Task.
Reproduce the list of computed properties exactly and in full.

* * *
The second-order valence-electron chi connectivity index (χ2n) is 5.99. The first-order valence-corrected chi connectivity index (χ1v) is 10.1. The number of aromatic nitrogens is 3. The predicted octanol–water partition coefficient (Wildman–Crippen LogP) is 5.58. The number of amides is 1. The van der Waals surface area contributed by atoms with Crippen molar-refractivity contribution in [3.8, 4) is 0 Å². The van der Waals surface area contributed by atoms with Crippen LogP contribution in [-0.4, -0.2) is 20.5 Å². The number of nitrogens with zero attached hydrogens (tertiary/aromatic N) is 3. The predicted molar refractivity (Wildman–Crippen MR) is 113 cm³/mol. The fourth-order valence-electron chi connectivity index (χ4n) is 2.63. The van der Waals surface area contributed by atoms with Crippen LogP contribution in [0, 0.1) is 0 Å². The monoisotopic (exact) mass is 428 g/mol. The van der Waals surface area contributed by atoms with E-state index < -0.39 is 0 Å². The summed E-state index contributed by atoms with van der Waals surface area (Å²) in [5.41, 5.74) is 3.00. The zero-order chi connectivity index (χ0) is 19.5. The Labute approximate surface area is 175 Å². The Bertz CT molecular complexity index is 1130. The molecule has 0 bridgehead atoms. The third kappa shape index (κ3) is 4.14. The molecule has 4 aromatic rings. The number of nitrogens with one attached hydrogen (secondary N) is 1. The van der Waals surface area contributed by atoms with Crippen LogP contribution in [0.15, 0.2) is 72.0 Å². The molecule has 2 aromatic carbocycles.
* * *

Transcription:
The second-order valence-electron chi connectivity index (χ2n) is 5.99. The first-order valence-corrected chi connectivity index (χ1v) is 10.1. The number of aromatic nitrogens is 3. The predicted octanol–water partition coefficient (Wildman–Crippen LogP) is 5.58. The number of amides is 1. The van der Waals surface area contributed by atoms with Crippen molar-refractivity contribution in [3.8, 4) is 0 Å². The van der Waals surface area contributed by atoms with Crippen LogP contribution in [-0.4, -0.2) is 20.5 Å². The number of nitrogens with zero attached hydrogens (tertiary/aromatic N) is 3. The predicted molar refractivity (Wildman–Crippen MR) is 113 cm³/mol. The fourth-order valence-electron chi connectivity index (χ4n) is 2.63. The van der Waals surface area contributed by atoms with Crippen LogP contribution in [0, 0.1) is 0 Å². The monoisotopic (exact) mass is 428 g/mol. The van der Waals surface area contributed by atoms with E-state index < -0.39 is 0 Å². The summed E-state index contributed by atoms with van der Waals surface area (Å²) in [5.41, 5.74) is 3.00. The zero-order chi connectivity index (χ0) is 19.5. The Labute approximate surface area is 175 Å². The Bertz CT molecular complexity index is 1130. The molecule has 0 bridgehead atoms. The third kappa shape index (κ3) is 4.14. The molecule has 4 aromatic rings. The number of nitrogens with one attached hydrogen (secondary N) is 1. The van der Waals surface area contributed by atoms with Crippen LogP contribution in [0.15, 0.2) is 72.0 Å². The molecule has 2 aromatic carbocycles.